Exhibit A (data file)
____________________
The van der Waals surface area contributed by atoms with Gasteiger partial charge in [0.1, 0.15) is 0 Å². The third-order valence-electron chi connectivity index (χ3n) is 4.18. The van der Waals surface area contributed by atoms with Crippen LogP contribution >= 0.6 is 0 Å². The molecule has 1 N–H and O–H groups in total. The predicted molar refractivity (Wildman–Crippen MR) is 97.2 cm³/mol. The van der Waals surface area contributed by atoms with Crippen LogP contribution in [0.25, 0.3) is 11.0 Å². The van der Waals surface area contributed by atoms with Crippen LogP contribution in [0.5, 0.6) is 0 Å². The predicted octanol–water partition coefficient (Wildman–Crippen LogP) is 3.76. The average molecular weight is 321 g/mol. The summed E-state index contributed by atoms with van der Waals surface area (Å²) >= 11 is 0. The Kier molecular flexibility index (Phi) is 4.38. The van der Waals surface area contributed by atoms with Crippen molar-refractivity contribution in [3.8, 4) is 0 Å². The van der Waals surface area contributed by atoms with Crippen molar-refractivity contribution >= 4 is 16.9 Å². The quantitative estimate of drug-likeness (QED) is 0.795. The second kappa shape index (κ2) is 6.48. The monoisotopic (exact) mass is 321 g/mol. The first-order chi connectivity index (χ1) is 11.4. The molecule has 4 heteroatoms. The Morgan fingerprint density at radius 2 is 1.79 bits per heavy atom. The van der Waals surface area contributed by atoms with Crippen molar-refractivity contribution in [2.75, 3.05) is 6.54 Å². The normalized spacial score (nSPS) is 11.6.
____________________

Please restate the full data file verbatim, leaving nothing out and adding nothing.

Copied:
The van der Waals surface area contributed by atoms with Gasteiger partial charge in [0.1, 0.15) is 0 Å². The third-order valence-electron chi connectivity index (χ3n) is 4.18. The van der Waals surface area contributed by atoms with Crippen LogP contribution >= 0.6 is 0 Å². The molecule has 1 N–H and O–H groups in total. The predicted molar refractivity (Wildman–Crippen MR) is 97.2 cm³/mol. The van der Waals surface area contributed by atoms with Crippen LogP contribution in [0.25, 0.3) is 11.0 Å². The van der Waals surface area contributed by atoms with Crippen LogP contribution in [0.5, 0.6) is 0 Å². The predicted octanol–water partition coefficient (Wildman–Crippen LogP) is 3.76. The average molecular weight is 321 g/mol. The summed E-state index contributed by atoms with van der Waals surface area (Å²) >= 11 is 0. The Kier molecular flexibility index (Phi) is 4.38. The van der Waals surface area contributed by atoms with Crippen molar-refractivity contribution in [3.8, 4) is 0 Å². The van der Waals surface area contributed by atoms with Crippen molar-refractivity contribution >= 4 is 16.9 Å². The quantitative estimate of drug-likeness (QED) is 0.795. The second kappa shape index (κ2) is 6.48. The monoisotopic (exact) mass is 321 g/mol. The first-order chi connectivity index (χ1) is 11.4. The molecule has 4 heteroatoms. The Morgan fingerprint density at radius 2 is 1.79 bits per heavy atom. The van der Waals surface area contributed by atoms with Crippen molar-refractivity contribution in [2.75, 3.05) is 6.54 Å². The normalized spacial score (nSPS) is 11.6.